Bioinformatics (2006) 22 (17): 2059-2065. :doi:`10.1093/bioinformatics/btl355` http://bioinformatics.oxfordjournals.org/content/22/17/2059.long

>>> data = np.random.rand(5,5)
>>> ridge_lines = _identify_ridge_lines(data, 1, 1)

This function is intended to be used in conjunction with cwt as part of find_peaks_cwt.

_filter_ridge_lines(cwt, ridge_lines, window_size=None, min_length=None, min_snr=1, noise_perc=10)

Filter ridge lines according to prescribed criteria. Intended to be used for finding relative maxima.

cwt : 2-D ndarray
Continuous wavelet transform from which the ridge_lines were defined.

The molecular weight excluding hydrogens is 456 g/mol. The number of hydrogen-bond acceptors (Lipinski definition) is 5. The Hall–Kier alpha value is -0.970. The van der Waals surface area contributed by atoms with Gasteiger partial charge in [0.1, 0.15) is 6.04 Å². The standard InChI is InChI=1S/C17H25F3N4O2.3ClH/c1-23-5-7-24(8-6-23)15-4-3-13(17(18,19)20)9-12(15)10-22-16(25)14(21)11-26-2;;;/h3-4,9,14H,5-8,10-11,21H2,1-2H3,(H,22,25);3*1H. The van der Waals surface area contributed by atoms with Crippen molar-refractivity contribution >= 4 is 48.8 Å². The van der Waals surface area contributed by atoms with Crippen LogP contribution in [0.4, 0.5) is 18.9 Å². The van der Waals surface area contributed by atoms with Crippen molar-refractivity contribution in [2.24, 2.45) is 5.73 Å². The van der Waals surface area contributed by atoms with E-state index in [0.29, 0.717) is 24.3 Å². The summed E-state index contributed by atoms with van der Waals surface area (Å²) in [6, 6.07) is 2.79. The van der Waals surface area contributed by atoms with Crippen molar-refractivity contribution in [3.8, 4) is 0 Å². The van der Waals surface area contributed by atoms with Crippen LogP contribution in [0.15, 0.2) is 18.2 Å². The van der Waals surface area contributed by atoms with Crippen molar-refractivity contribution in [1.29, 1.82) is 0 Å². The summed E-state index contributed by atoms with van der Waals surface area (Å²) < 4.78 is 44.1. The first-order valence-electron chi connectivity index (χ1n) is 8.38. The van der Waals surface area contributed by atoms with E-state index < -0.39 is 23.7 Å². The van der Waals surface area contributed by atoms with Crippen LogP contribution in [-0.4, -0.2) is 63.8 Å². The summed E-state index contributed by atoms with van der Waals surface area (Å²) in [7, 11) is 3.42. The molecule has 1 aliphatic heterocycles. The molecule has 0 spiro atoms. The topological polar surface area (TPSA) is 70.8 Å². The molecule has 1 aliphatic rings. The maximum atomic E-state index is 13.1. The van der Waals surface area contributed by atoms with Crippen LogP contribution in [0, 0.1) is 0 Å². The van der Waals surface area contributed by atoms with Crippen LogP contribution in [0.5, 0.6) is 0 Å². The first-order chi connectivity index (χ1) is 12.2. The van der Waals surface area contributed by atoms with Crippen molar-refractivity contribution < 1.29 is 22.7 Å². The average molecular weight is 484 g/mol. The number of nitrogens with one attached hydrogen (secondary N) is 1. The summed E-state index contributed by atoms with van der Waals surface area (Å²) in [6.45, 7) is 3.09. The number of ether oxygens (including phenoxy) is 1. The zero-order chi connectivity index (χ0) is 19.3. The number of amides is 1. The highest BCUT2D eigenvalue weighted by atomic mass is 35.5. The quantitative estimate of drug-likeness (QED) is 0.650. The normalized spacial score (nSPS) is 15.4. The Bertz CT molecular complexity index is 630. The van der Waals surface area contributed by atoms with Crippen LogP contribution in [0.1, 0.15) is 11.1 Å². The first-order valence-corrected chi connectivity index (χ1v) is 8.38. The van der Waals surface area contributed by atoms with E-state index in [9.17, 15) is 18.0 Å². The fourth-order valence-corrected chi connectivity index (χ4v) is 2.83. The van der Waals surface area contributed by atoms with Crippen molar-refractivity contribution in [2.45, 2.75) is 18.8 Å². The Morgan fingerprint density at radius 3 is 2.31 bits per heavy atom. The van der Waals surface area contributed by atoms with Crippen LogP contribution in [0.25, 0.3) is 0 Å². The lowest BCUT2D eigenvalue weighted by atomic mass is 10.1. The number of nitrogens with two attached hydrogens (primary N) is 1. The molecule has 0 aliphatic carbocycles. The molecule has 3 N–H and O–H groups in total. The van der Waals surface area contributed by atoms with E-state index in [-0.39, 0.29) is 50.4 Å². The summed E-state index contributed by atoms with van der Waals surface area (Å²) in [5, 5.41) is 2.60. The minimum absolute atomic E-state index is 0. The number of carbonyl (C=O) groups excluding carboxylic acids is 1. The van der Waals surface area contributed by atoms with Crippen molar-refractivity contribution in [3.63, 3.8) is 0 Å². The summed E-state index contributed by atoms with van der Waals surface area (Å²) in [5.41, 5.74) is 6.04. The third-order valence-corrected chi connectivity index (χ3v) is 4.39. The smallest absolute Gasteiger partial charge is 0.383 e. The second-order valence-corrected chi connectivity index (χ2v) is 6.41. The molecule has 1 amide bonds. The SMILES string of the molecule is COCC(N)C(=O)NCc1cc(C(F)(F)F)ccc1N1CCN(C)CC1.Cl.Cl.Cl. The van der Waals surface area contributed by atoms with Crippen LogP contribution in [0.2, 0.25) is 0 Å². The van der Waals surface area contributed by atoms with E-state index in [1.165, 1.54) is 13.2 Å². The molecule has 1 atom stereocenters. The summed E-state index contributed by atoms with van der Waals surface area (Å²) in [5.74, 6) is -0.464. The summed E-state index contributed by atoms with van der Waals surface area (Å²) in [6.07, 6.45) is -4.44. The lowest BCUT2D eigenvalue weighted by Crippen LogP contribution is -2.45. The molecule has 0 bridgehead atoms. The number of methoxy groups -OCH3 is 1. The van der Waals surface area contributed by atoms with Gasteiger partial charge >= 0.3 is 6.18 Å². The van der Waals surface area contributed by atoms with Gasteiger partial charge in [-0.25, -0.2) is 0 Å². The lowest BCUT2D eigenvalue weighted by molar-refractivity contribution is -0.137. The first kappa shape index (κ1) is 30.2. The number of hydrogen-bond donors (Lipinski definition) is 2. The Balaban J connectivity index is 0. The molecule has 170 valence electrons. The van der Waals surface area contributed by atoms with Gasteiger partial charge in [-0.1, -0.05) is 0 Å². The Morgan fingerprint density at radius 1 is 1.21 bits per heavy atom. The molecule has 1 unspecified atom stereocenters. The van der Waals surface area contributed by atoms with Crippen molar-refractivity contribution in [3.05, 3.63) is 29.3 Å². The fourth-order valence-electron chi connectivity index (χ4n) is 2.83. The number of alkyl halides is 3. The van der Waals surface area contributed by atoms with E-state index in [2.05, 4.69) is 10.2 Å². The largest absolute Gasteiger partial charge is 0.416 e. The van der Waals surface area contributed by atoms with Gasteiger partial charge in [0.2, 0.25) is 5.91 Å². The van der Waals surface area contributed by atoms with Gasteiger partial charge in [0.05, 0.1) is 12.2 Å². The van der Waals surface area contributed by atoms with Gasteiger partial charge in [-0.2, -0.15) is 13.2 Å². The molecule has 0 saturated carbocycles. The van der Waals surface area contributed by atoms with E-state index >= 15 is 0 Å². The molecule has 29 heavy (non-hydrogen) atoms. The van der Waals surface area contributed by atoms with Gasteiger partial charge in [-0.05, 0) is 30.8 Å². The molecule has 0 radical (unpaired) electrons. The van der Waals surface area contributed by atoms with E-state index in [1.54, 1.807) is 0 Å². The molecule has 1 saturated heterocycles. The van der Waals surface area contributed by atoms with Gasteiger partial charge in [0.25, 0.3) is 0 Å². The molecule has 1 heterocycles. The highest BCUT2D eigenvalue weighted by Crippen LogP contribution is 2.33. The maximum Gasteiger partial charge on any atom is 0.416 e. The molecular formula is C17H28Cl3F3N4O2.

ridge_lines : 1-D sequence
Each element should contain 2 sequences, the rows and columns of the ridge line (respectively).
window_size : int, optional
Size of window to use to calculate noise floor. Default is cwt.shape[1] / 20.
min_length : int, optional
Minimum length a ridge line needs to be acceptable. Default is cwt.shape[0] / 4, ie 1/4-th the number of widths.
min_snr : float, optional
Minimum SNR ratio. Default 1. The signal is the value of the cwt matrix at the shortest length scale (cwt[0, loc]), the noise is the noise_perc`th percentile of datapoints contained within a window of `window_size around cwt[0, loc].
noise_perc : float, optional
When calculating the noise floor, percentile of data points examined below which to consider noise. Calculated using scipy.stats.scoreatpercentile.

Bioinformatics (2006) 22 (17): 2059-2065. :doi:`10.1093/bioinformatics/btl355` http://bioinformatics.oxfordjournals.org/content/22/17/2059.long